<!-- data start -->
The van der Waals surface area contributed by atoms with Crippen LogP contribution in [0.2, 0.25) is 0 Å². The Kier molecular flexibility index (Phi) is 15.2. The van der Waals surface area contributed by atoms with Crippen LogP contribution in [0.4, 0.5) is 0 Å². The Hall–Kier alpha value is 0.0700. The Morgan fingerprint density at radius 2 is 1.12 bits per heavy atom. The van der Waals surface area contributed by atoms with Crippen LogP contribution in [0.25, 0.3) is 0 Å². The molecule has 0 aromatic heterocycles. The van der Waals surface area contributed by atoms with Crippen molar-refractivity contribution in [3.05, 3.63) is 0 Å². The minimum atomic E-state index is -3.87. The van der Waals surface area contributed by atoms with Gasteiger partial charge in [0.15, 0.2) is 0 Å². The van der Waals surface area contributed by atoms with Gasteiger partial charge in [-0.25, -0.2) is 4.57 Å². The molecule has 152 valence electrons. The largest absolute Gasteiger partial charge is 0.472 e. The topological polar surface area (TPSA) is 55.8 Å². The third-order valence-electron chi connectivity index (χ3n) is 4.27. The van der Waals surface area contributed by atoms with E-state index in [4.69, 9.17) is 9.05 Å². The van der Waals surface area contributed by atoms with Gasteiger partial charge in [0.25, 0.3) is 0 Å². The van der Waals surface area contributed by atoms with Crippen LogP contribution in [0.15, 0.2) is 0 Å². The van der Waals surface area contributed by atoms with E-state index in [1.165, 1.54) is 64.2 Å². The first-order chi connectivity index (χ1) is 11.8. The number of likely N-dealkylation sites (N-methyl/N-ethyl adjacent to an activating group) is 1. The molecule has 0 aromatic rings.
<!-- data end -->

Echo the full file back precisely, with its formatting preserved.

The van der Waals surface area contributed by atoms with Crippen LogP contribution in [0.2, 0.25) is 0 Å². The Kier molecular flexibility index (Phi) is 15.2. The van der Waals surface area contributed by atoms with Crippen LogP contribution in [0.4, 0.5) is 0 Å². The Hall–Kier alpha value is 0.0700. The Morgan fingerprint density at radius 2 is 1.12 bits per heavy atom. The van der Waals surface area contributed by atoms with Crippen LogP contribution in [0.25, 0.3) is 0 Å². The molecule has 0 aromatic heterocycles. The van der Waals surface area contributed by atoms with Crippen molar-refractivity contribution in [3.05, 3.63) is 0 Å². The minimum atomic E-state index is -3.87. The van der Waals surface area contributed by atoms with Gasteiger partial charge in [0.15, 0.2) is 0 Å². The van der Waals surface area contributed by atoms with Gasteiger partial charge in [-0.25, -0.2) is 4.57 Å². The molecule has 152 valence electrons. The largest absolute Gasteiger partial charge is 0.472 e. The topological polar surface area (TPSA) is 55.8 Å². The third-order valence-electron chi connectivity index (χ3n) is 4.27. The van der Waals surface area contributed by atoms with E-state index in [4.69, 9.17) is 9.05 Å². The van der Waals surface area contributed by atoms with Gasteiger partial charge in [0.25, 0.3) is 0 Å². The van der Waals surface area contributed by atoms with Crippen LogP contribution in [0.15, 0.2) is 0 Å². The van der Waals surface area contributed by atoms with E-state index in [1.165, 1.54) is 64.2 Å². The first-order chi connectivity index (χ1) is 11.8. The number of likely N-dealkylation sites (N-methyl/N-ethyl adjacent to an activating group) is 1. The molecule has 0 aromatic rings.